Multi-coloured jigsaw percolation on random graphs

@article{Cooley2017MulticolouredJP,
  title={Multi-coloured jigsaw percolation on random graphs},
  author={Oliver Cooley and Abraham Guti'errez},
  journal={arXiv: Combinatorics},
  year={2017}
}
The jigsaw percolation process, introduced by Brummitt, Chatterjee, Dey and Sivakoff, was inspired by a group of people collectively solving a puzzle. It can also be seen as a measure of whether two graphs on a common vertex set are "jointly connected". In this paper we consider the natural generalisation of this process to an arbitrary number of graphs on the same vertex set. We prove that if these graphs are random, then the jigsaw percolation process exhibits a phase transition in terms of… 
Jigsaw percolation on random hypergraphs
TLDR
This work determines the asymptotic order of the critical threshold probability for percolation when both hypergraphs are chosen binomially at random.
C O ] 4 D ec 2 01 7 Multi-coloured jigsaw percolation on random graphs
The jigsaw percolation process, introduced by Brummitt, Chatterjee, Dey and Sivakoff, was inspired by a group of people collectively solving a puzzle. It can also be seen as a measure of whether two
The sharp threshold for jigsaw percolation in random graphs
Abstract We analyse the jigsaw percolation process, which may be seen as a measure of whether two graphs on the same vertex set are ‘jointly connected’. Bollobás, Riordan, Slivken, and Smith (2017)
The size of the joint-giant component in a binomial random double graph.
We study the joint components in a random `double graph' that is obtained by superposing red and blue binomial random graphs on $n$~vertices. A joint component is a maximal set of vertices, which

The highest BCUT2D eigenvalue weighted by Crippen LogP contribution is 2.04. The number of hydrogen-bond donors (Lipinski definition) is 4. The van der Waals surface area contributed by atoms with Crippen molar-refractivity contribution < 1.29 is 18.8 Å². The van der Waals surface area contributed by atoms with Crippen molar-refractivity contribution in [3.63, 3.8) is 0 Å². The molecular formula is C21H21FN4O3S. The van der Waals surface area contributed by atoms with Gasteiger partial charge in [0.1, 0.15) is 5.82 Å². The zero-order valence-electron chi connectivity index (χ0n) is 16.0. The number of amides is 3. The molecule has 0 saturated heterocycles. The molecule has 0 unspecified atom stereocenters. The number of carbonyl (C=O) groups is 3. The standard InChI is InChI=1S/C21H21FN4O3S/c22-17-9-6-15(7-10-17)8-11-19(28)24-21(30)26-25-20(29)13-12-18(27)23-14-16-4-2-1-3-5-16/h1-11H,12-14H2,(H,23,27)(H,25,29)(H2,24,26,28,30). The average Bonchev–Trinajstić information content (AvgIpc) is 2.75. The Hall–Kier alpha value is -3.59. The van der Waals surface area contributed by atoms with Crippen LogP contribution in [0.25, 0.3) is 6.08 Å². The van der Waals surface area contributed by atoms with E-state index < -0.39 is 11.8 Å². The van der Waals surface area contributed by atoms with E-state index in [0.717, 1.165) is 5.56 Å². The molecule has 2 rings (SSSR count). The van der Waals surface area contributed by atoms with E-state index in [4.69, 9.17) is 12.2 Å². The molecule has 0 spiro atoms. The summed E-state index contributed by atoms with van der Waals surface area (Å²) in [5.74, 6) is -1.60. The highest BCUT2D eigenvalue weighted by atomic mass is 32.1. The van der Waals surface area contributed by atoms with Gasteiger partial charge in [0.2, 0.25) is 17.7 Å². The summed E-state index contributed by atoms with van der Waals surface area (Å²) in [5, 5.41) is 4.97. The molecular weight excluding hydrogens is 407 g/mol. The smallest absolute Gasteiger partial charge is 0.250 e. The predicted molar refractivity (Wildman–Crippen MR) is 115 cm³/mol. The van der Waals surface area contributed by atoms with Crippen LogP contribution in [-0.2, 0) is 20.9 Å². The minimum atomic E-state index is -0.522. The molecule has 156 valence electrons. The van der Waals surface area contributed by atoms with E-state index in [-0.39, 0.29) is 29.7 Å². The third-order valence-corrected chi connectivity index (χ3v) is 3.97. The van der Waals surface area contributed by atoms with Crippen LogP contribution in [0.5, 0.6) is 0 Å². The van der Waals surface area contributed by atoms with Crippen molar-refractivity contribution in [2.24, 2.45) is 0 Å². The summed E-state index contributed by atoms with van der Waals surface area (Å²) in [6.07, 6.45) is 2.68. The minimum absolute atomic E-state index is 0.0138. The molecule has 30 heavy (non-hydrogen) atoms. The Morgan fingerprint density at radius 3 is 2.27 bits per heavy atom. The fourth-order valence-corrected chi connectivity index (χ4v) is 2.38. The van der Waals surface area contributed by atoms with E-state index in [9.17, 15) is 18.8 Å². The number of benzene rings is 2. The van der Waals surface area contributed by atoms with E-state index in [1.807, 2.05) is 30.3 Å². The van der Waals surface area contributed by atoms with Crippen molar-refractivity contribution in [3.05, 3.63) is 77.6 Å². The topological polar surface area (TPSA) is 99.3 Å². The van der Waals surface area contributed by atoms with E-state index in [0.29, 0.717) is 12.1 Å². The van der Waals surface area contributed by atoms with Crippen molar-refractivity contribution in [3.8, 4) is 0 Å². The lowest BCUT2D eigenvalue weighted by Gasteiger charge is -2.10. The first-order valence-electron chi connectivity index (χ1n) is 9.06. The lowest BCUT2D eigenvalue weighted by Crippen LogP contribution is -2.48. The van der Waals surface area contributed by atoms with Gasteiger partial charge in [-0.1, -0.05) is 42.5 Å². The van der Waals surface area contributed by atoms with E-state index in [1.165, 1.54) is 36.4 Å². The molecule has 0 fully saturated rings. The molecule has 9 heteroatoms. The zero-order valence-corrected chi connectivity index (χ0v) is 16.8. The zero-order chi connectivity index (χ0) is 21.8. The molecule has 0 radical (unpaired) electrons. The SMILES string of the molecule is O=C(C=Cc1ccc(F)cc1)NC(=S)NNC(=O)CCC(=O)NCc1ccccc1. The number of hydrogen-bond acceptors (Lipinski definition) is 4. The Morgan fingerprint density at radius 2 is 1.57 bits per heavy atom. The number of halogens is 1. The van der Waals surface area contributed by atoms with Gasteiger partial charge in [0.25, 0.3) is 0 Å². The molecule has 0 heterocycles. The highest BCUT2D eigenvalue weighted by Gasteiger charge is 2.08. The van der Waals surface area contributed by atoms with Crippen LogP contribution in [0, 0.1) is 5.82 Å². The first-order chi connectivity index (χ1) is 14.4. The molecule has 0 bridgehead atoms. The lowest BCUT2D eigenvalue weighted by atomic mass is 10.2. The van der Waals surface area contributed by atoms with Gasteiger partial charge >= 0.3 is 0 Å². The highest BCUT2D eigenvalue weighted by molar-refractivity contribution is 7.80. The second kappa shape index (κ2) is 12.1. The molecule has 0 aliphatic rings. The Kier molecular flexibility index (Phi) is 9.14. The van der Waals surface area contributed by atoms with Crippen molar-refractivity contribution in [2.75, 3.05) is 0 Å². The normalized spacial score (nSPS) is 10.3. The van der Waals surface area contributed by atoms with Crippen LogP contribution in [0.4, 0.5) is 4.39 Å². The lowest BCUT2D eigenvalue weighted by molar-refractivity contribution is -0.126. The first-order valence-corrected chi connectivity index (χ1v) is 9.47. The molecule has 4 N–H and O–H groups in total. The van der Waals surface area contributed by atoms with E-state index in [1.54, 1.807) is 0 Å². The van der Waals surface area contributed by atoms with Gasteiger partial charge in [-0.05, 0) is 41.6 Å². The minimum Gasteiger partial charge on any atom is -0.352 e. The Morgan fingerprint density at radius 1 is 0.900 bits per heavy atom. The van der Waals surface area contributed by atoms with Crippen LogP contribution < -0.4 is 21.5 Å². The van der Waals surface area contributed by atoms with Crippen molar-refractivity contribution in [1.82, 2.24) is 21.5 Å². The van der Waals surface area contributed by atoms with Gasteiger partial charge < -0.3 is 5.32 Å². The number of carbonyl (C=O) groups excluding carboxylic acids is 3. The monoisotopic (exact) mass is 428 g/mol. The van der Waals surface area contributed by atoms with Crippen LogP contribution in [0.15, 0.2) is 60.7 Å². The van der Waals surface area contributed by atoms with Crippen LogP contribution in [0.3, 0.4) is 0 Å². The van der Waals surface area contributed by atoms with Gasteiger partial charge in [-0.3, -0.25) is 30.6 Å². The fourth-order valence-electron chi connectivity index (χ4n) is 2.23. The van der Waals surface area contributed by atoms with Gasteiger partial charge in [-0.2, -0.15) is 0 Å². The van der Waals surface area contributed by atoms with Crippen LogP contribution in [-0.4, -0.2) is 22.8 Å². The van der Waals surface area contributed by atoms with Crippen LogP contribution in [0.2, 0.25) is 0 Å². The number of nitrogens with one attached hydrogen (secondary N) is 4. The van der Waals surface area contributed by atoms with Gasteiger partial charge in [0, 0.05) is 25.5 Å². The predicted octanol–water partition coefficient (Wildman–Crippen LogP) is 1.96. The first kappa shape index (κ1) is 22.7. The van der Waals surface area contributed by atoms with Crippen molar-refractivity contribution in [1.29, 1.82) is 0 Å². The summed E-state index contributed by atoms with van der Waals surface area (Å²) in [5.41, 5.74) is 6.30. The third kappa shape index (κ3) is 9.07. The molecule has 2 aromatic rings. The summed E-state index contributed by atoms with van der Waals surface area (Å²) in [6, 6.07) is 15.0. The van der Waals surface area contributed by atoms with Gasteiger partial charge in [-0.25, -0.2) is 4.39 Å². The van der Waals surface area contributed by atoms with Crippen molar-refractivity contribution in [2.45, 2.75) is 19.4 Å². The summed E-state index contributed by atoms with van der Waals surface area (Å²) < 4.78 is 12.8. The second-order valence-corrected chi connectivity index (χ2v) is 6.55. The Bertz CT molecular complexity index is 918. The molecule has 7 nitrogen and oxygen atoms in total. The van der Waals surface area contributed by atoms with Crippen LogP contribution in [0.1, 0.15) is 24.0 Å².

The Size of the Giant Joint Component in a Binomial Random Double Graph
TLDR
It is shown that there are critical pairs of red and blue edge densities at which a giant joint component appears in a random ‘double graph’ that is obtained by superposing red andblue binomial random graphs on n vertices.

References

SHOWING 1-10 OF 12 REFERENCES
The Threshold for Jigsaw Percolation on Random Graphs
TLDR
In this note, the threshold for percolation up to a constant factor is determined, in the case where both graphs are Erd\H{o}s--R\'enyi random graphs.
C O ] 4 D ec 2 01 7 Multi-coloured jigsaw percolation on random graphs
The jigsaw percolation process, introduced by Brummitt, Chatterjee, Dey and Sivakoff, was inspired by a group of people collectively solving a puzzle. It can also be seen as a measure of whether two
Nucleation scaling in jigsaw percolation
Jigsaw percolation is a nonlocal process that iteratively merges connected clusters in a deterministic \puzzle graph" by using connectivity properties of a random \people graph" on the same set of
JIGSAW PERCOLATION: WHAT SOCIAL NETWORKS CAN COLLABORATIVELY SOLVE A PUZZLE?
TLDR
This model suggests a mechanism for recent empirical claims that innovation increases with social density, and it might begin to show what social networks stifle creativity and what networks collectively innovate.
Threshold and Hitting Time for High-Order Connectedness in Random Hypergraphs
TLDR
A hitting time result is deduced for the random hypergraph process –  the hypergraph becomes $j-connected at exactly the moment when the last isolated $j$-set disappears.
The structure of scientific collaboration networks.
  • M. Newman
  • Physics
    Proceedings of the National Academy of Sciences of the United States of America
  • 2001
TLDR
It is shown that these collaboration networks form "small worlds," in which randomly chosen pairs of scientists are typically separated by only a short path of intermediate acquaintances.
Crowd-sourcing: Strength in numbers
TLDR
Inspired by the online citizen-science movement, Gowers, a mathematician at the University of Cambridge, UK, posted an esoteric theorem on his blog and challenged his readers to prove it — together, and this open approach has taken root as an ongoing crowd-sourcing project called Polymath.
On random graphs, I
#p
...
1
2
...